CongressLine by Its Not Just A Bill, Its An Amendment

This month I am returning to the basics. Congress is winding down the first session of the 109th Congress. While there is still another year left for the thousands of bills introduced, October and November is the crunch-time for your favorite bills. Beware that your bill may not make it through Congress as a bill, instead as an amendment to another bill. This makes tracking your bill difficult.

Congress’ primary role is to legislate: to write or modify the law through legislation. Legislation is written instructions to the Federal government, the courts, the states and to us individuals on what is acceptable and unacceptable, regulated and unregulated, and on how money is spent, taxes are levied and treaties are ratified. The other role of Congress – to oversee the executive and judicial branches of government, I will ignore.

Legislation takes the form of a bill (See: I’m just a bill). This bill moves through the legislative process that has been honed for over 200 years in Washington, DC. Since I arrived in Washington, DC in 1985, following these bill documents through their course has been my job, except for the periods that I got so frustrated with the task that I decided to do other things.

Following a bill through Congress is an ideal job, not for a human, but a computer. It is no surprise that the first use of computers in assisting a legislative hack was to use them to track the progress of bills. Not finding a bill, or analyzing them, comparing them, but only to track them. In 1979, a small Texas company that tracked Texas bills was bored. The Texas legislature meets every 2 years and they had nothing to track, so they took their show up to Washington, DC. A “subscriber” would dial their phone; insert their phone hand set into an acoustic coupler attached to their IBM PC or clone. They then would type in the bill number of the bill they wish to track, and then hang up. Every now and then, they would repeat the process, either to add another bill number or to check what has happened on their previous bills.

This sounds very simple and almost primitive. But at the time, it was great! The alternative would be to read the Congressional Record every morning, hoping you had drank enough coffee to catch a reference to your bill number.

Ironically, despite all the changes since 1979, things are not that different today. Sure there is email now, you need not dial up and check your bill status, it will be sent to you automatically. The process still works in the same way. Overnight, the Congressional Record is parsed a thousand different ways by a computer, matched to your bill actions (if any) and you are notified.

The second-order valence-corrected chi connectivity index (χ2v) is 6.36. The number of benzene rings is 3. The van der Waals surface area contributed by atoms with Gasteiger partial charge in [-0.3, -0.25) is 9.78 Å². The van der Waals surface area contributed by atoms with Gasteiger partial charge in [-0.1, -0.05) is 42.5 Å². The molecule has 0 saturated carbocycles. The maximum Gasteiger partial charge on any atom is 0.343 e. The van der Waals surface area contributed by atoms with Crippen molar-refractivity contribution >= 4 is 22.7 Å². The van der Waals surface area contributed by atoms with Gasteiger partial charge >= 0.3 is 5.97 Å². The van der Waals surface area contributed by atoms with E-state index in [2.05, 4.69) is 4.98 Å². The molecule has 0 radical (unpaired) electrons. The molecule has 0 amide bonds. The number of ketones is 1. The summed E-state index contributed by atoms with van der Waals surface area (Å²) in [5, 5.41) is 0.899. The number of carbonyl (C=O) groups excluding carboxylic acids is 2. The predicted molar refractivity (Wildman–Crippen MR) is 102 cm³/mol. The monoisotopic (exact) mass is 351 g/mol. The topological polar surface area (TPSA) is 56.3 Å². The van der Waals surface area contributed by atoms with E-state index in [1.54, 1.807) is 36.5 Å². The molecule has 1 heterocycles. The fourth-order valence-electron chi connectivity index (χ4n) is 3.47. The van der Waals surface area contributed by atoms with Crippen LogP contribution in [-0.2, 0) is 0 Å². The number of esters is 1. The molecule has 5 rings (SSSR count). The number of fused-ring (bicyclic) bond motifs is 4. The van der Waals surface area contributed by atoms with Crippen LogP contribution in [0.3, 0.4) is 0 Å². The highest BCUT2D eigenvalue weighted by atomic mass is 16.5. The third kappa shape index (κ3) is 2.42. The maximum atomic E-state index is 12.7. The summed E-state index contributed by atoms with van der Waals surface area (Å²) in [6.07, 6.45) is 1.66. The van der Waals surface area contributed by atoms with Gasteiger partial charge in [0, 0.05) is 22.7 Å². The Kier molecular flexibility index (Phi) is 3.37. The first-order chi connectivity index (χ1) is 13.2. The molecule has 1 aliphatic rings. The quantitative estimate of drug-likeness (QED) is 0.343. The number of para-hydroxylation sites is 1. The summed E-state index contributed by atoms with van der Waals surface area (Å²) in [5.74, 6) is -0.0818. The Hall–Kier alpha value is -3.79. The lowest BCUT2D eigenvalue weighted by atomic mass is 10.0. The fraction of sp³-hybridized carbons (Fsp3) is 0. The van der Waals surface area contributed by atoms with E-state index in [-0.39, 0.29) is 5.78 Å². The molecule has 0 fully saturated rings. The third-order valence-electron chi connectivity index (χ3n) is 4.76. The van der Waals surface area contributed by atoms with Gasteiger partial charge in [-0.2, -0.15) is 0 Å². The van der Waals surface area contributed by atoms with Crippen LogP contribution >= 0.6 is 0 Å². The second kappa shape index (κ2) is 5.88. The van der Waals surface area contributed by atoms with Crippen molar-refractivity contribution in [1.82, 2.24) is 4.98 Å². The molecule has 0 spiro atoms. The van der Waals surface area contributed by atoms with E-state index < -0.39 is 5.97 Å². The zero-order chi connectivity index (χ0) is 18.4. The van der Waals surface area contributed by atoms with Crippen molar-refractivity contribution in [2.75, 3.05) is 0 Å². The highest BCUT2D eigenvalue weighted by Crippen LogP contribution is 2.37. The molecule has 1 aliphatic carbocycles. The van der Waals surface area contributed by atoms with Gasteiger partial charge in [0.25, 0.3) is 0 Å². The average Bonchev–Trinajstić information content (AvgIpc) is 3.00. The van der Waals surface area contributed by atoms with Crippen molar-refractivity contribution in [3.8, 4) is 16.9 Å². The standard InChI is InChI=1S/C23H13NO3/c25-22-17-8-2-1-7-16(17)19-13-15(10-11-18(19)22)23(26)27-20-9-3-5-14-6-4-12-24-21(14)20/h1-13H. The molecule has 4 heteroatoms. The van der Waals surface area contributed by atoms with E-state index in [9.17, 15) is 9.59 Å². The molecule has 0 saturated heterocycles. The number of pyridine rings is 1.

For those of you who have read my previous articles, you know that there is more to monitoring Congress than just tracking a particular bill, but for now that will remain our focus.

Why do people track bills in Congress? Besides the obvious, that this bill will impact someone, if not everyone, they will want to know what the status is. Also, many organizations in Washington, DC exist just to watch bills. Some people monitor specific actions, such as when someone attaches their name to a bill as a cosponsor. A new cosponsor to a bill could mean that someone was an effective lobbyist. Many others watch the language of the bill, what words have been changed, clauses deleted, sections added. In the glad-handing, backslapping world of Washington, DC, bill tracking is downright boring. I am sometimes reminded, however, that it is the boring tasks that make the machine run. Remember it was the dull accountant that brought down Al Capone, not the gun-totting G-Men.

One significant change since 1979 was the introduction of C-SPAN, the cable television monitoring of floor actions in the House and the Senate. This has been a big improvement for my colleagues at GalleryWatch because we used to have to go and sit in the Gallery and watch what was going on. Now the GalleryWatch House and Senate floor managers just sit in big comfortable chairs, watch the television and type in amendments and votes in the relative comfort of the office. It has also increased the speed of information. Instead of waiting to be notified of changes overnight, you can be notified by pager or email within a minute or two of the action.